For example: my laptop, while connected to the Arduino over USB, runs just fine, while the Arduino locks up.

  • 1
    \$\begingroup\$ Please post a schematic and image of how the DC motor is connected. The circuit probably needs bypass capacitors and better grounding and power supply connections. \$\endgroup\$
    – PStechPaul
    Feb 9 at 2:03
  • \$\begingroup\$ @PStechPaul I'm not exactly looking for a solution but rather am trying to find out why consumer devices don't seem to be affected. \$\endgroup\$
    – kraber94
    Feb 9 at 2:10
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    \$\begingroup\$ What is the relation of the DC motor and the other components (PC, Arduino, consumer electronics)? This question can't be answered without knowing their relation to each other. \$\endgroup\$
    – Velvel
    Feb 9 at 7:07
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    \$\begingroup\$ Also, apart from Arduino being a student board not suitable for pretty much any purpose (including learning), AVR always had a nasty reputation of performing poorly when exposed to EMI. Just don't use such legacy MCUs from the early 1990s and you should be good. \$\endgroup\$
    – Lundin
    Feb 9 at 10:51

1 Answer 1


Because Arduino boards in general - and I guess your circuit in particular - do not have the required protection devices included. A laptop or a desktop PC does have protection on its ports to fulfill standards and other requirements.

If you, on the other hand, exceed the specification of these protection devices, a consumer grade device will have failure modes as well.

But also, the USB-cable will play its role. It presents an inductance to the EMF on its way from the Arduino to the PC. This inductance will limit the effects of the EMF.

For example:

A standard free-air phone-line will have lightning arrestors to protect the devices connected. The devices may be damaged during a lightning strike, but it will not pose any danger to humans (I am assuming for the sake of the example). On the other hand, a EMP blast will destroy it in a rather more violent way.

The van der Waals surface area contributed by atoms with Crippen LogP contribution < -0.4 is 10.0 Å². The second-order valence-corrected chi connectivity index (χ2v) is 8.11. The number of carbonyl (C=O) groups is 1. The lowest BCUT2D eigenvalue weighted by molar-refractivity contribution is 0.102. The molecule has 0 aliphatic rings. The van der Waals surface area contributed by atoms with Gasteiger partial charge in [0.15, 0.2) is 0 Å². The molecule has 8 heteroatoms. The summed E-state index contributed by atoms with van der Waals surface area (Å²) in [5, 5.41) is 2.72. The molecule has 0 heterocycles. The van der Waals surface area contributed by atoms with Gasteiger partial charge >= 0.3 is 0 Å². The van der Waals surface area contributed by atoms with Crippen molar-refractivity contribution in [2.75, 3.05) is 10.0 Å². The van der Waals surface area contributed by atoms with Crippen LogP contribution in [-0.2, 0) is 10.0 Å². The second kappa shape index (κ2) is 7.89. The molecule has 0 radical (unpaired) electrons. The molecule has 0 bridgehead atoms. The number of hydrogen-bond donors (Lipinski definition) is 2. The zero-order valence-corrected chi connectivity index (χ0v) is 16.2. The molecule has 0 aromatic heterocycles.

Another example:

An industrial motor-drive controller will not have any issues with driving an motor or sustaining any back-EMF. Your Arduino does.

  • \$\begingroup\$ The exact answer I was looking for. Thanks! \$\endgroup\$
    – kraber94
    Feb 9 at 2:34
  • \$\begingroup\$ Except Arduino actually claims to be compliant with CE and FCC requirements. docs.arduino.cc/certifications where commercial requirements (like those of a laptop) are the lowest. If they have claimed to just be a prototype board unsuitable for all the things that various strange people around the world insist on using them for, then they wouldn't need to conform to EMC directives. But they actually made that claim, so this answer is incorrect. The correct answer is: because it's a bad product which doesn't conform to to its own listed EMC requirements. \$\endgroup\$
    – Lundin
    Feb 9 at 10:57
  • \$\begingroup\$ @Lundin But do you have measurements or citations to support your claim? And in what configurations? A board alone, with no connections besides USB or power, is likely much more resilient than whatever several things OP has connected to it. They can't possibly test every configuration and shield, only the main board (granted, if at all). \$\endgroup\$ Feb 9 at 12:39
  • \$\begingroup\$ @TimWilliams I have no desire to dig through their test reports if at all made public. The link I posted does list CE declarations and so on for every single product. Reasonably they would have been tested in the way most people are expected to use them, like together with a certain 230VAC adapter or with certain batteries and so on. Obviously any manufacturer can lie themselves blue towards the test house, such as for example testing Arduino with no firmware loading and no peripherals being used. \$\endgroup\$
    – Lundin
    Feb 9 at 13:44
  • \$\begingroup\$ @Lundin Indeed, therein lies the catch -- the board itself might work, for some typical configuration [of hardware and software], but it's utterly impossible to predict what an end user might do with it; this is why EMC must be tested for every finished product, more or less regardless of what components they are made from. Or in a related matter, why FCC frowns on custom firmware for radio peripherals, routers, etc. So much EMI is software-dependent these days. \$\endgroup\$ Feb 9 at 14:38

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